Anthony Horvath has an interesting post over at the Christian Apologetics Ministries blog. It’s particularly interesting in that it raises an issue you don’t ordinarily hear.
Christian religion says that people are by nature sinful and fallen. So it isn’t any surprise to Christians- or it shouldn’t be- when humans do bad things to other humans. We shouldn’t even be surprised when Christians are mean to other Christians…
But what explains that fact? I have never heard of a genocide by the gorillas. Have we found concentration camps erected by dogs? … No, raw brutality towards one’s own entire species seems to be a problem unique to the human race, with or without religion.
But can we generate an explanation for that fact without religion? …
The response of [Neibuhr and Chesterton] in the face of human nature’s apparent depravity was to identify it with a doctrine that was already known to them within the Christian community. What is the atheist going to turn to?
So man’s inhumanity to man is supposed to pose a tough problem for atheists, not because it’s so difficult to stop, but because the atheist’s lack of belief in God means he can’t explain why man is sometimes cruel to man. In other words, if God did not exist, we would expect man to behave better.
That’s a refreshing change from the usual argument, isn’t it? Let’s see if we can’t explain human cruelty without recourse to superstitious ideas about God.
First of all, the reason why we don’t see genocide among apes (other than man) is because they don’t have ethnic groups, or the intelligence required to establish social networks larger than their immediate habitats. Within those boundaries, we do indeed see examples of war, murder, and other forms of what we might call “depraved” behavior, but the scope is limited relative to humans because their intelligence and ability to communicate is limited relative to humans. Likewise we don’t see dogs building concentration camps for the same reason we don’t see them launching their own space program. Human intelligence gives us tremendous leverage for our achievements, whether for good or for bad. Proportion-wise, the amount of cruelty we see in man is not inconsistent with the amount of cruelty we see in nature, and in fact I’d put it down as significantly less, among men, than we might otherwise expect.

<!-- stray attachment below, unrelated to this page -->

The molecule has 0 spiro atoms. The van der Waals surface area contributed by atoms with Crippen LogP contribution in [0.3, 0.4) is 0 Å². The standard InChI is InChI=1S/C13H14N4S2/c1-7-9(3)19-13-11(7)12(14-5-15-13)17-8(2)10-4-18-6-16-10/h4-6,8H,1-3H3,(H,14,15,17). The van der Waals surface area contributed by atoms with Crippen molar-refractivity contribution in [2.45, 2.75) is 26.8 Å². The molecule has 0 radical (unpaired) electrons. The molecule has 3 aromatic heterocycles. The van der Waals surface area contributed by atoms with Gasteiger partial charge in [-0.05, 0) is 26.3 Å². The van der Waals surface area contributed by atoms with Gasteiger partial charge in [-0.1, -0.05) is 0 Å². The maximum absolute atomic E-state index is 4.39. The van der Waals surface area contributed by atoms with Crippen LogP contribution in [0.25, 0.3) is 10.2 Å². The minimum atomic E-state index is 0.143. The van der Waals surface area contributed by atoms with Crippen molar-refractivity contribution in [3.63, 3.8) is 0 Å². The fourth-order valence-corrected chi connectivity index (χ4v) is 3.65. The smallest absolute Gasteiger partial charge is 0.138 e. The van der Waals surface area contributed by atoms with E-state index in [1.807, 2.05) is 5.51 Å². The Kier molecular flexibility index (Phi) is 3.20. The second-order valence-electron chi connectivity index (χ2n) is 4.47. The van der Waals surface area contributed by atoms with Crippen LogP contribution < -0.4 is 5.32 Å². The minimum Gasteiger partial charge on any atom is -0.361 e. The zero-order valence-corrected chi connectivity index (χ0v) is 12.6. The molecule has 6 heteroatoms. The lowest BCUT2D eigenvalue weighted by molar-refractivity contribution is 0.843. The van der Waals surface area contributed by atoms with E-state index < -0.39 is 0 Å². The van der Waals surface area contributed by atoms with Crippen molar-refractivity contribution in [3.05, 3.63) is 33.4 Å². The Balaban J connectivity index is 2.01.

As for why we harm each other in the first place, the answer is that we are finite, mortal creatures competing for limited resources. Under the circumstances, it’s hardly surprising that conflicts would erupt. But more than that, we are fallible, and our fallibilities sometimes create conflicts where there should be none. Prejudice, superstition, misunderstanding, intolerance, and so on, are all cognitive by-products of our imperfect intelligence, and they are a too-frequent source of inhumane behavior. Persecution of gays is a good example: homophobes want to deny them the right to marry their true love, not because it’s any of their business who someone else marries, but because they have a superstitious fear that God will, for some reason, punish them unless they persecute the gays.
So from a purely secular point of view, there isn’t much difficulty in understanding how it can be possible that inhumane behavior exists. The real problem is understanding it in terms that will help us produce better relationships between men. The Christian response–superstitiously attributing bad behavior to a magical “sin nature”–is of no practical help in that regard. To produce a real-world improvement in human behavior, we need a real-world understanding of its causes.